Northern green frog (Lithobates clamatans)


You can sometimes see just the skipping of a frog-sized shape. Other times though you can find their big-eyed faces peaking up out of the water or the leaves. I count myself lucky when I catch them like that.
Yvonne stayed silent, wanting to conteplate nature in a respectful, worshipful way. Silent too, I crept slowly and silently too, but my approach was that of a hunter. I wanted to capture the big-eyed stair, the dull back, the bright green under them.
In my experience frogs are either still or hop or swim out of the way. Rarely have I ever seen one just leisurely stroll.
But I must have been doing something right. Only after quite a few pictures did this one jump out of the way.
Green frogs are not always green or in this case, not always all across their bodies. The main thing that separates them from bullfrogs is the fold that extends down their backs. They also lack the square or round spots of pickerel or leopard frogs. If all that came off as gibberish to you, and to you they’re all frogs, that was the same for me until I read up on these hopping adorables in The Amphibians of Tennessee, a book I recommend.
Their mating call, which they make at age two onward when seeking mates sounds like a banjo and you can hear it for half a mile.
I spotted this and another frog recently at the University of Tennessee Arboretum in Oak Ridge, Tennessee. The Arboretum is not, precisely, wilderness, but rather spot with various experimental and exhibit areas, among them “small wetlands” which are shallow ponds. These are the best spots, as you can imagine, for frogs.

Hiking House Mountain in summer


House Mountain is a hidden treasure: a mountain very close to Knoxville, apart from both the Smokies and Cumberlands. While short even by East Tennessee standards, you can still see miles of surrounding countryside from its summit.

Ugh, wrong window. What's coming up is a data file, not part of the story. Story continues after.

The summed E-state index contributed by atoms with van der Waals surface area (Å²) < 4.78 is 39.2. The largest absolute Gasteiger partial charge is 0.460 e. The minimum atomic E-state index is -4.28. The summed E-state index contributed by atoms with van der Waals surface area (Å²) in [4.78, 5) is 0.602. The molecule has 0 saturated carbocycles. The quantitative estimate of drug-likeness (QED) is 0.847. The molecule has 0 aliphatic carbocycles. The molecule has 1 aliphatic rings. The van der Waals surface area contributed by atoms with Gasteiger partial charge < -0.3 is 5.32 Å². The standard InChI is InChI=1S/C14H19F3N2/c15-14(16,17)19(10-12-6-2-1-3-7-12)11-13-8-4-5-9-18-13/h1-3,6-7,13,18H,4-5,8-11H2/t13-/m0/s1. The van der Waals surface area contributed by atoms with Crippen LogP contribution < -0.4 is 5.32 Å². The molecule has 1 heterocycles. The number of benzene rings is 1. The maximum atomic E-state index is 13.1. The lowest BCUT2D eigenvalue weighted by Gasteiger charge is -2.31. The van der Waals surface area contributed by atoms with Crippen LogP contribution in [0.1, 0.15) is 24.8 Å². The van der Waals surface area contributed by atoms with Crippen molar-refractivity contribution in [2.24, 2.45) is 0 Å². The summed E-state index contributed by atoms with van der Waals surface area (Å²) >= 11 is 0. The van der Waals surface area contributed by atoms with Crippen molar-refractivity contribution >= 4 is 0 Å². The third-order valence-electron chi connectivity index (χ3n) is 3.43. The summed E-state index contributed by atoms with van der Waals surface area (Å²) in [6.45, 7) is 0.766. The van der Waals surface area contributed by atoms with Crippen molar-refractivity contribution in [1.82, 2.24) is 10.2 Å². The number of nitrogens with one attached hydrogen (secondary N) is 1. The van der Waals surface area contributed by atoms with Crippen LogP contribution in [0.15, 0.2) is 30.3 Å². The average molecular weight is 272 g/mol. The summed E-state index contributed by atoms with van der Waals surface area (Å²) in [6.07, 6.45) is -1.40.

House Mountain overlook
The view from House Mountain.

Yvonne and I climbed up the Mountain Trail recently with our friend Linda. The two of us had originally wanted to reach Gregory Bald in the Great Smoky Mountains, but due to time concerns we aimed for something closer and shorter.

Closer and shorter, but still sweltering in the summer. Our older friend Linda, who came with us, decided to quit and lie on a rock rather than climb up all the way. We also ran out of water quickly in spite of me thinking I had enough bottles for Gregory’s Bald.

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House Mountain’s trail features various wildflowers.

In the summer, the climb features berries, butterflies and wildflowers, many of which will lead to later posts on this blog so stay tuned. It also features poison ivy, which doesn’t much affect me, but may lead to problems for others. So you may need long pants and even more water. But for me the trail is worth it.

Many locals know it well, so you won’t be entirely alone. At least we weren’t. But once they cleared out at the summit, it was just the two of us, the fence lizards and the vultures circling below us.

The trail is rocky. This used to make Yvonne panic but now she just sees it as part of a strategy. My strategy heading down is to trot fast enough that my momentum stops me from falling. Yvonne insists on carefully putting her feet in exactly the right places.

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Another view from House Mountain

Ripley’s Aquarium of the Smokies


Yvonne Jellyfish
Yvonne admires a jellyfish at Ripley’s Aquarium of the Smokies.

Landlocked folks love ocean stuff. People want something exotic, themed to something that isn’t nearby. It’s with all this in mind, I assume, that Ripley’s decided to make Ripley’s Aquarium of the Smokies.